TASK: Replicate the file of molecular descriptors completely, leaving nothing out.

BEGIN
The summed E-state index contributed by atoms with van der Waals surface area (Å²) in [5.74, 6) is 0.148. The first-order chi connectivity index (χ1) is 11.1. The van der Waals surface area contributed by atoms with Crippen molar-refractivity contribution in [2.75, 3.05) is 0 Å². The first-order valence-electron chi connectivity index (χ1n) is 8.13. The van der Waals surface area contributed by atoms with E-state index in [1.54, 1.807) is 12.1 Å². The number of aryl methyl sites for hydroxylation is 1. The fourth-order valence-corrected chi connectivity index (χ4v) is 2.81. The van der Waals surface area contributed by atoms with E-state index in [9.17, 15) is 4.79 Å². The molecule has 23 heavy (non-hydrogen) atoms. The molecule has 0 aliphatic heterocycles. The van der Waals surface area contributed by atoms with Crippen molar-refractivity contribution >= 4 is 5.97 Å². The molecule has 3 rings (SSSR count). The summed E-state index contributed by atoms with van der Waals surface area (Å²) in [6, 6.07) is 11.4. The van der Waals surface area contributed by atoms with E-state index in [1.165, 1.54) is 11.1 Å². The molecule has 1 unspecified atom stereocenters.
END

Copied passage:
The summed E-state index contributed by atoms with van der Waals surface area (Å²) in [5.74, 6) is 0.148. The first-order chi connectivity index (χ1) is 11.1. The van der Waals surface area contributed by atoms with Crippen molar-refractivity contribution in [2.75, 3.05) is 0 Å². The first-order valence-electron chi connectivity index (χ1n) is 8.13. The van der Waals surface area contributed by atoms with E-state index in [1.54, 1.807) is 12.1 Å². The number of aryl methyl sites for hydroxylation is 1. The fourth-order valence-corrected chi connectivity index (χ4v) is 2.81. The van der Waals surface area contributed by atoms with E-state index in [9.17, 15) is 4.79 Å². The molecule has 23 heavy (non-hydrogen) atoms. The molecule has 0 aliphatic heterocycles. The van der Waals surface area contributed by atoms with Crippen molar-refractivity contribution >= 4 is 5.97 Å². The molecule has 3 rings (SSSR count). The summed E-state index contributed by atoms with van der Waals surface area (Å²) in [6, 6.07) is 11.4. The van der Waals surface area contributed by atoms with E-state index in [1.165, 1.54) is 11.1 Å². The molecule has 1 unspecified atom stereocenters.